But even after a couple of years of painstaking computer cataloguing, finding records wasn’t easy. An individual Chinese person had many names to choose from—a family name, a generational name, a given name, a three-part marriage name, and an adopted American name—and any one of them might have been used by immigration authorities, who sometimes transliterated in very creative ways.

My great-grandfather Hor Lup Chut, Hor Pooh, Ho Pook, or Hor Poa—take your pick—was especially hard to find. No one in my family was even sure of his name before I started my quest; I finally got it off the ancestral tablets in the Ancestors’ Hall in the little Toi-shan village from which he had come some 125 years before. I knew almost nothing about him beyond some exceedingly vague family legends about how he had once been the “mayor” of Chinatown and a leader in the tone wars.

My grandfather and his siblings were easy to locate in the National Archives computer, however, and it directed me to a stack of fragile onionskin carbon copies of interviews he had had with government officials—for a 1930s job application as a government interpreter, for example, and for the trip when his parents dragged him off to China as a fourteen-year-old in 1911, to meet the bride they had chosen for him. The Chinese Exclusion Acts, first passed in 1882, made immigration to the United States impossible for Chinese unless they fitted into the very strictly defined categories of merchant, diplomat, teacher, or student. Laborers—which meant virtually every profession from ditchdigger to surgeon—were to be excluded at all costs. Women could get in only if they convinced the authorities that they were legitimate merchants’ wives, which was so hard to do that most didn’t even try. So, despite the fact that Grandfather was born in New York and was an American citizen, he still had to prove it to skeptical immigration authorities if he ever expected them to let him return to the United States once he left.

I could see that Chinatown was still Chinatown, but its visible history seemed to be fast running down some drain I couldn’t plug.

But where was my great-grandfather? I started calling for the dossiers of anyone bearing the family name Hor who came from our home village, and finally I found gold.

His picture was pinned to the immigration application of a young kinsman. He looked solid, respectable, and handsome with his short haircut and vested business suit—just like my uncle, like my father, like me. The thrill was indescribable. And the documents that went with it! Great-Grandfather had apparently been as prominent in Chinatown as the family legend said he was. As a respected elder and successful merchant, he would vouch for the character of a clansmen coming to or going from New York. Over and over he was made to tell about his own personal history, his original trip to San Francisco in 1873 (or, as he remembered it, the twelfth year of the emperor T’ung-chih) and his subsequent move to New York in 1881. There were the details of his family (he had had three wives, one in New York, two back home), the specific dates of his numerous return trips to China, and the ships on which he sailed. As a way to entrap possible illegal immigrants claiming to come from his village, he had to describe its details; if their descriptions didn’t match exactly, it meant instant deportation. On the other hand, sometimes my great-grandfather’s employees were brought in to be grilled on the exact nature of his business, for if he had been caught working with his hands, he would have lost his “merchant” status and been given a one-way steerage ticket to Hong Kong.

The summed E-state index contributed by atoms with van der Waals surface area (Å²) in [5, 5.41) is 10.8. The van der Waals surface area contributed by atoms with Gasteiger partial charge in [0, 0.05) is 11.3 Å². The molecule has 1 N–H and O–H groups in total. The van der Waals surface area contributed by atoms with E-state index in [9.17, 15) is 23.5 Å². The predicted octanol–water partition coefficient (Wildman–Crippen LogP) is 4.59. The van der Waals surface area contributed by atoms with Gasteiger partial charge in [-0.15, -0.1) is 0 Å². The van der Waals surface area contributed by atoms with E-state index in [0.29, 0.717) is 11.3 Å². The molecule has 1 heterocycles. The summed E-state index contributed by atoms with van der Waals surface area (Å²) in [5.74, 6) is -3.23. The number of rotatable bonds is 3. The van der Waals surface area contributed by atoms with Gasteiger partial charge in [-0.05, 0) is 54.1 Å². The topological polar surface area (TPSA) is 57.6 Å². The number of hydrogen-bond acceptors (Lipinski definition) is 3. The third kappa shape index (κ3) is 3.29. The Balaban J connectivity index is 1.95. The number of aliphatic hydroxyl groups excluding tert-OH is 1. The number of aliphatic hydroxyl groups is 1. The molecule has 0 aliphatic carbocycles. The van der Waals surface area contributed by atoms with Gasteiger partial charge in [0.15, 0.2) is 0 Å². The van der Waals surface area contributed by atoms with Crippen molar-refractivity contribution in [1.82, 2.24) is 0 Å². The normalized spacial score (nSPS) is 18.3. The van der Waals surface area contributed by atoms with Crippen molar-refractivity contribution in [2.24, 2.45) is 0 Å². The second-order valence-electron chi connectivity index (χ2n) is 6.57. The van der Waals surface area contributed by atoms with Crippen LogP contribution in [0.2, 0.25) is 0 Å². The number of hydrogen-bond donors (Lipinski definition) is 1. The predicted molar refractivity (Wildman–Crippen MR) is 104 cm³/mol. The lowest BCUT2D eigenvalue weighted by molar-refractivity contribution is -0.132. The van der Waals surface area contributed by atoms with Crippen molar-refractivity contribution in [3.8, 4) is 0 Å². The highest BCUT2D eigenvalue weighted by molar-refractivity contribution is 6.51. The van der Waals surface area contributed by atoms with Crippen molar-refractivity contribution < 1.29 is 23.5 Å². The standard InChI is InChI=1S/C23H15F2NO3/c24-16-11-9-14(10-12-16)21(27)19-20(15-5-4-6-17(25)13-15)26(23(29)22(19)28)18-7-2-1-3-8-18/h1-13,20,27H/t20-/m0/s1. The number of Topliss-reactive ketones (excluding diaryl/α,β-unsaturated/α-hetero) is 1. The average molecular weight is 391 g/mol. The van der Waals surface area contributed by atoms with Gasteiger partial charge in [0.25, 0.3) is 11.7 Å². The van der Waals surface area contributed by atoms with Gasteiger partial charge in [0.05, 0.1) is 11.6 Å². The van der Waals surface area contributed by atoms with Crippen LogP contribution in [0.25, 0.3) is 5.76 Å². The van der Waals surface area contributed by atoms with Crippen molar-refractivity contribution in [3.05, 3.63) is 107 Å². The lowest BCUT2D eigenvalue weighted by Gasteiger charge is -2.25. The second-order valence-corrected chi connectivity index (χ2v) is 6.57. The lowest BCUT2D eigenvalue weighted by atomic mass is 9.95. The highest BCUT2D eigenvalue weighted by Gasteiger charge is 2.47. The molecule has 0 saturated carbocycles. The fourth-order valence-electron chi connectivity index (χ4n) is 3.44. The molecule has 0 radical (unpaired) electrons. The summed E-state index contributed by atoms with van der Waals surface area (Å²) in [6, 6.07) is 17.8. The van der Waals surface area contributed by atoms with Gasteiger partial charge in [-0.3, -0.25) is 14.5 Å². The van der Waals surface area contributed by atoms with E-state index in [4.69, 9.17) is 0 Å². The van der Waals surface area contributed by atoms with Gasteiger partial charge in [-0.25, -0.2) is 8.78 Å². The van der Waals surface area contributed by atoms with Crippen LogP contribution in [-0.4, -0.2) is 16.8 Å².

“Isn’t it true that you were working as a carpenter?” the inspectors trumpeted on one occasion. “You were seen sawing wood for the shelves and the counters! Do you deny it?” Yes, he denied it, most vigorously, but I knew he had been lying. And from that exchange I also knew that he really did build the wooden interior of that marvelous old store that is the sole survivor from the days when every shop and restaurant in Chinatown was draped with carvings of lucky bats, and fish, and grillwork to confound the evil spirits lurking in the street. I doubt the immigration inspectors believed him either, but they let him stay.


My next stop after the National Archives began my real exploration of Chinatown. I went to the tiny Museum of Chinese in the Americas located in a couple of rooms of the former Public School 23, at 70 Mulberry Street. Built in 1897, this building was then scarcely more than a block from the heart of Chinatown yet was considered firmly in Little Italy. The very few Chinese children who attended classes there (according to one 1898 estimate, there were only thirty-six Chinese wives and thirty-two Chinese children among a Chinatown population of some six thousand) did so in constant fear of being beaten up the second they left Mott Street.